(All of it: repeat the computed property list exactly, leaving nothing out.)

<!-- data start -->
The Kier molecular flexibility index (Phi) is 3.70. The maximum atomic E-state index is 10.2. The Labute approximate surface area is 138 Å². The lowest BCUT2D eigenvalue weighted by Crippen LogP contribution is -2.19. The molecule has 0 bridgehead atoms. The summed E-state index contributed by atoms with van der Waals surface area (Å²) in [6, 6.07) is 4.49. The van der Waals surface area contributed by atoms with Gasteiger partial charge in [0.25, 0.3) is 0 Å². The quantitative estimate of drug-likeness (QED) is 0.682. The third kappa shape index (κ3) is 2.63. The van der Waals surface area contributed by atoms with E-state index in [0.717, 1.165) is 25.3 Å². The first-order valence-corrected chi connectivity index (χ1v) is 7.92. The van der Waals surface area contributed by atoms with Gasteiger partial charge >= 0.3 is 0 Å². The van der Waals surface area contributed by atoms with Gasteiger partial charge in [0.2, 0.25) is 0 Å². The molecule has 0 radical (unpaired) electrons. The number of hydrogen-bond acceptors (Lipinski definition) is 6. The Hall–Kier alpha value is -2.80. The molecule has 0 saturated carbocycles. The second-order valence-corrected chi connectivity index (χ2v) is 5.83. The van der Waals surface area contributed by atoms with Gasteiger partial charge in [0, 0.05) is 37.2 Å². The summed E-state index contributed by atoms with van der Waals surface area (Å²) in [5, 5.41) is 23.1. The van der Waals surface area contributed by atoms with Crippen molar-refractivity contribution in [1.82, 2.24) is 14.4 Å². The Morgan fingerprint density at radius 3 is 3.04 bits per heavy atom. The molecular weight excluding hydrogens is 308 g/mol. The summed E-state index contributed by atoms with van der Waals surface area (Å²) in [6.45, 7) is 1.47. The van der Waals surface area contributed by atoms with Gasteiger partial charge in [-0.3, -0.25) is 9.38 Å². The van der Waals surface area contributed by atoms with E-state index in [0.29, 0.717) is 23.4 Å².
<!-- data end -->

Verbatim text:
The Kier molecular flexibility index (Phi) is 3.70. The maximum atomic E-state index is 10.2. The Labute approximate surface area is 138 Å². The lowest BCUT2D eigenvalue weighted by Crippen LogP contribution is -2.19. The molecule has 0 bridgehead atoms. The summed E-state index contributed by atoms with van der Waals surface area (Å²) in [6, 6.07) is 4.49. The van der Waals surface area contributed by atoms with Gasteiger partial charge in [0.25, 0.3) is 0 Å². The quantitative estimate of drug-likeness (QED) is 0.682. The third kappa shape index (κ3) is 2.63. The van der Waals surface area contributed by atoms with E-state index in [0.717, 1.165) is 25.3 Å². The first-order valence-corrected chi connectivity index (χ1v) is 7.92. The van der Waals surface area contributed by atoms with Gasteiger partial charge >= 0.3 is 0 Å². The van der Waals surface area contributed by atoms with Gasteiger partial charge in [0.2, 0.25) is 0 Å². The molecule has 0 radical (unpaired) electrons. The number of hydrogen-bond acceptors (Lipinski definition) is 6. The Hall–Kier alpha value is -2.80. The molecule has 0 saturated carbocycles. The second-order valence-corrected chi connectivity index (χ2v) is 5.83. The van der Waals surface area contributed by atoms with Gasteiger partial charge in [0, 0.05) is 37.2 Å². The summed E-state index contributed by atoms with van der Waals surface area (Å²) in [5, 5.41) is 23.1. The van der Waals surface area contributed by atoms with Crippen molar-refractivity contribution in [1.82, 2.24) is 14.4 Å². The Morgan fingerprint density at radius 3 is 3.04 bits per heavy atom. The molecular weight excluding hydrogens is 308 g/mol. The summed E-state index contributed by atoms with van der Waals surface area (Å²) in [6.45, 7) is 1.47. The van der Waals surface area contributed by atoms with Gasteiger partial charge in [-0.3, -0.25) is 9.38 Å². The van der Waals surface area contributed by atoms with E-state index in [0.29, 0.717) is 23.4 Å².